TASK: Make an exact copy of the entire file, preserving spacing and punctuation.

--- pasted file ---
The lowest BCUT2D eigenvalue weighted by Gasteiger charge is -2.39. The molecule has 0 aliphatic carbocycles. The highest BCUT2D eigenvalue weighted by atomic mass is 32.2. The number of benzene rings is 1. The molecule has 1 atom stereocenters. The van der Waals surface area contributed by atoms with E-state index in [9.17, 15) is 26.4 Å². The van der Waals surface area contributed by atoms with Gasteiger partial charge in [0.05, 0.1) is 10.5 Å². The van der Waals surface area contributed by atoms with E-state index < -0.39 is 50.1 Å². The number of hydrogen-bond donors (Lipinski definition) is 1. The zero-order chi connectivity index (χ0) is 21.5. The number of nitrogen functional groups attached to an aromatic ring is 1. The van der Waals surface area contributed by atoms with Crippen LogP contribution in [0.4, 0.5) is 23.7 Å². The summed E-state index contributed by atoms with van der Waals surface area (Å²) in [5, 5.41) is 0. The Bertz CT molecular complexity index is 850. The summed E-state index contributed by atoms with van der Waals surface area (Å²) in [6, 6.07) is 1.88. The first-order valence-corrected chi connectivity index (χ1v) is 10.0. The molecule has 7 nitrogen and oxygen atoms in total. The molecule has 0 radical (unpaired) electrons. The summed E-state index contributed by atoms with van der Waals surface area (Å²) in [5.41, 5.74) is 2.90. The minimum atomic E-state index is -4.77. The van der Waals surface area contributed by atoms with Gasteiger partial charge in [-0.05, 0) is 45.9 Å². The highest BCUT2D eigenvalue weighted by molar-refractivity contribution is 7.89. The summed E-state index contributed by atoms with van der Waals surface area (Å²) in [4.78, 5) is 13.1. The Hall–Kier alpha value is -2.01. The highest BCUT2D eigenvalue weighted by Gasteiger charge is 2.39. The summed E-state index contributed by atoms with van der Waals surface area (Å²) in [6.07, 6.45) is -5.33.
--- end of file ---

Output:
The lowest BCUT2D eigenvalue weighted by Gasteiger charge is -2.39. The molecule has 0 aliphatic carbocycles. The highest BCUT2D eigenvalue weighted by atomic mass is 32.2. The number of benzene rings is 1. The molecule has 1 atom stereocenters. The van der Waals surface area contributed by atoms with E-state index in [9.17, 15) is 26.4 Å². The van der Waals surface area contributed by atoms with Gasteiger partial charge in [0.05, 0.1) is 10.5 Å². The van der Waals surface area contributed by atoms with E-state index < -0.39 is 50.1 Å². The number of hydrogen-bond donors (Lipinski definition) is 1. The zero-order chi connectivity index (χ0) is 21.5. The number of nitrogen functional groups attached to an aromatic ring is 1. The van der Waals surface area contributed by atoms with Crippen LogP contribution in [0.4, 0.5) is 23.7 Å². The summed E-state index contributed by atoms with van der Waals surface area (Å²) in [5, 5.41) is 0. The Bertz CT molecular complexity index is 850. The summed E-state index contributed by atoms with van der Waals surface area (Å²) in [6, 6.07) is 1.88. The first-order valence-corrected chi connectivity index (χ1v) is 10.0. The molecule has 7 nitrogen and oxygen atoms in total. The molecule has 0 radical (unpaired) electrons. The summed E-state index contributed by atoms with van der Waals surface area (Å²) in [5.41, 5.74) is 2.90. The minimum atomic E-state index is -4.77. The van der Waals surface area contributed by atoms with Gasteiger partial charge in [-0.05, 0) is 45.9 Å². The highest BCUT2D eigenvalue weighted by molar-refractivity contribution is 7.89. The summed E-state index contributed by atoms with van der Waals surface area (Å²) in [4.78, 5) is 13.1. The Hall–Kier alpha value is -2.01. The highest BCUT2D eigenvalue weighted by Gasteiger charge is 2.39. The summed E-state index contributed by atoms with van der Waals surface area (Å²) in [6.07, 6.45) is -5.33.